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Using Machine Learning & AI to tackle Online Hate and 'Anti-X' Sentiment Open Access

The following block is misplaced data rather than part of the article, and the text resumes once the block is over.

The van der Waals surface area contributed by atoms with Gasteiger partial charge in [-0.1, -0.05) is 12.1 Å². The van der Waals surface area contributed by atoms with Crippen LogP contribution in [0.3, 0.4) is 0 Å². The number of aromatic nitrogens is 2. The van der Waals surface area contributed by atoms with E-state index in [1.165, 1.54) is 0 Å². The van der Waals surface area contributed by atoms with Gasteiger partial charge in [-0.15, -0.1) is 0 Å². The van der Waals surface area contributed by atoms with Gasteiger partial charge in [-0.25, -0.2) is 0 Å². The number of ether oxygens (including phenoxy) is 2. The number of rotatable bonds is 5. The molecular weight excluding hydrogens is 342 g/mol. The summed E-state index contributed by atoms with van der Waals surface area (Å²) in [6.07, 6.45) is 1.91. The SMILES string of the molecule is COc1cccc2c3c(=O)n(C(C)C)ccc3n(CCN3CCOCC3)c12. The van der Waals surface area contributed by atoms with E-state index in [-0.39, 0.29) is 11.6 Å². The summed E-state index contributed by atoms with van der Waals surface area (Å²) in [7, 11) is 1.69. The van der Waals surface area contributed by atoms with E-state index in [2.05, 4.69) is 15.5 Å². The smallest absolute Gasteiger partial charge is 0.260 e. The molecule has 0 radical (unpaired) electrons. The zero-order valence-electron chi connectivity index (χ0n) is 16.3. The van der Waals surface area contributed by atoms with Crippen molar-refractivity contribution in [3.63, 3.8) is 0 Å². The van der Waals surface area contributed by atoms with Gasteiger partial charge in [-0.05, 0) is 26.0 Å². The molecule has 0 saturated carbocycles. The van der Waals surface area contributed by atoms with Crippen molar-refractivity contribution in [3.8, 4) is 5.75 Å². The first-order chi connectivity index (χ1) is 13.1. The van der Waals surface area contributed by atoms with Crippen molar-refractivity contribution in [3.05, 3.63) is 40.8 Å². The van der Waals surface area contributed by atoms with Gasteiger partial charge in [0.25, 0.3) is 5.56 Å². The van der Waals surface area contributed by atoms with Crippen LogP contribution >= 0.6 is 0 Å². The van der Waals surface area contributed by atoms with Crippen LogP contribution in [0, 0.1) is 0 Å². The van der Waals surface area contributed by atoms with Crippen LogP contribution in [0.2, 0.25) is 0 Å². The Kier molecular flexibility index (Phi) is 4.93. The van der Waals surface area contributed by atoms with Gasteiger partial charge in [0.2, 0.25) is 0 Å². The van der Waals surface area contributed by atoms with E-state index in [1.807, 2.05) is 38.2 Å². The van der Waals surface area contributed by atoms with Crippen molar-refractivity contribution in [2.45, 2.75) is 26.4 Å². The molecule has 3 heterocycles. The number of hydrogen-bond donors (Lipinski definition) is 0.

Understanding the extent to which machine learning can be used to classify images is a hot topic in artificial intelligence. Applications range from human medicine, to the automatic identification of items in an online marketplace, through to national security issues related to risk assessment. The goal of any image recognition task is to create a machine learning classifier that can correctly identify as many objects pictured in an image as possible. Much of the fundamental research focuses on one particular type of classifier: a Convolutional Neural Network (CNN). A particularly topical area of such image analysis concerns the analysis of human faces. In particular, there is a growing body of work using a CNN to try to identify a person's emotion or gender based on an image of his/her face. This paper examines a novel application of such machine learning in the field of human facial recognition, concerning people's likely membership of online groups that promote hate speech. Specifically, our research uses a CNN to try to determine whether the facial profile picture that individuals choose to represent themselves online, provides an indication of their membership of online social media groups associated with hate speech. Our social media data from online hate groups contains 5,331 profile images containing faces from the VKontakte social media platform ( and comprises entirely publicly available information. We have no need of, nor do we collect, any private information about individuals. An additional 4,555 faces came from the AffectNet dataset and were used as training data for faces not in an online hate group. We trained a multilayer classifier using the Microsoft Cognitive Toolkit module for Python. Of the total 9,886 images, 6,920 were used as training data, 1,482 were used as test data, and 1,483 were used to evaluate the accuracy of the trained model. Our results show a surprisingly high success rate for the CNN (approximately 70%), in terms of predicting whether a given facial profile belongs to a member of an online hate group. We discuss the likely reasons for this success, as well as providing some initial observations concerning broader 'anti-X' hate aimed at historically marginalized populations, religion, race, women and genders.

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